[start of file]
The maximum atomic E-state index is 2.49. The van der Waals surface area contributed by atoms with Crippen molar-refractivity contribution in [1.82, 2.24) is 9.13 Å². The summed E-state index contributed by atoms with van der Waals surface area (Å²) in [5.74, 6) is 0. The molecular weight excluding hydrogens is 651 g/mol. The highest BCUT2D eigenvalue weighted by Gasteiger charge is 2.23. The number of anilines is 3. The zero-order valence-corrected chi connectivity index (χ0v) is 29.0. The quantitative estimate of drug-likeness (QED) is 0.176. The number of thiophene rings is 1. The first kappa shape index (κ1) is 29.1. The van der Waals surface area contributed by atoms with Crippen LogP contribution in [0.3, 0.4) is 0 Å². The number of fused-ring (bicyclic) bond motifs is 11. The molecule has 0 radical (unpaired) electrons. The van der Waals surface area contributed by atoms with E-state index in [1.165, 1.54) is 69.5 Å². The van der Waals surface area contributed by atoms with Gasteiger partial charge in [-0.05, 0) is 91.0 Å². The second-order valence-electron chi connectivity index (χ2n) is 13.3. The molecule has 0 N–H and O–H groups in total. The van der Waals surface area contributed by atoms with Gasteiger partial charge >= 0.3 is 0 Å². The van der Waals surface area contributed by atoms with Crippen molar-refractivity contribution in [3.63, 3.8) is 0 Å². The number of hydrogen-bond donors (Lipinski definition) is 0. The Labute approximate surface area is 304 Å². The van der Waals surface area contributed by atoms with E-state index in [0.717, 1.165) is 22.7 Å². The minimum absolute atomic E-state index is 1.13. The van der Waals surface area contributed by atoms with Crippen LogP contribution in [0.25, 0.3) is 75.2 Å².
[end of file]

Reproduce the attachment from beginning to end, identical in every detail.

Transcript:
The maximum atomic E-state index is 2.49. The van der Waals surface area contributed by atoms with Crippen molar-refractivity contribution in [1.82, 2.24) is 9.13 Å². The summed E-state index contributed by atoms with van der Waals surface area (Å²) in [5.74, 6) is 0. The molecular weight excluding hydrogens is 651 g/mol. The highest BCUT2D eigenvalue weighted by Gasteiger charge is 2.23. The number of anilines is 3. The zero-order valence-corrected chi connectivity index (χ0v) is 29.0. The quantitative estimate of drug-likeness (QED) is 0.176. The number of thiophene rings is 1. The first kappa shape index (κ1) is 29.1. The van der Waals surface area contributed by atoms with Crippen LogP contribution in [0.3, 0.4) is 0 Å². The number of fused-ring (bicyclic) bond motifs is 11. The molecule has 0 radical (unpaired) electrons. The van der Waals surface area contributed by atoms with E-state index in [1.165, 1.54) is 69.5 Å². The van der Waals surface area contributed by atoms with Gasteiger partial charge in [-0.05, 0) is 91.0 Å². The second-order valence-electron chi connectivity index (χ2n) is 13.3. The molecule has 0 N–H and O–H groups in total. The van der Waals surface area contributed by atoms with Gasteiger partial charge >= 0.3 is 0 Å². The van der Waals surface area contributed by atoms with Crippen molar-refractivity contribution in [3.63, 3.8) is 0 Å². The number of hydrogen-bond donors (Lipinski definition) is 0. The Labute approximate surface area is 304 Å². The van der Waals surface area contributed by atoms with E-state index in [0.717, 1.165) is 22.7 Å². The minimum absolute atomic E-state index is 1.13. The van der Waals surface area contributed by atoms with Crippen LogP contribution in [0.25, 0.3) is 75.2 Å².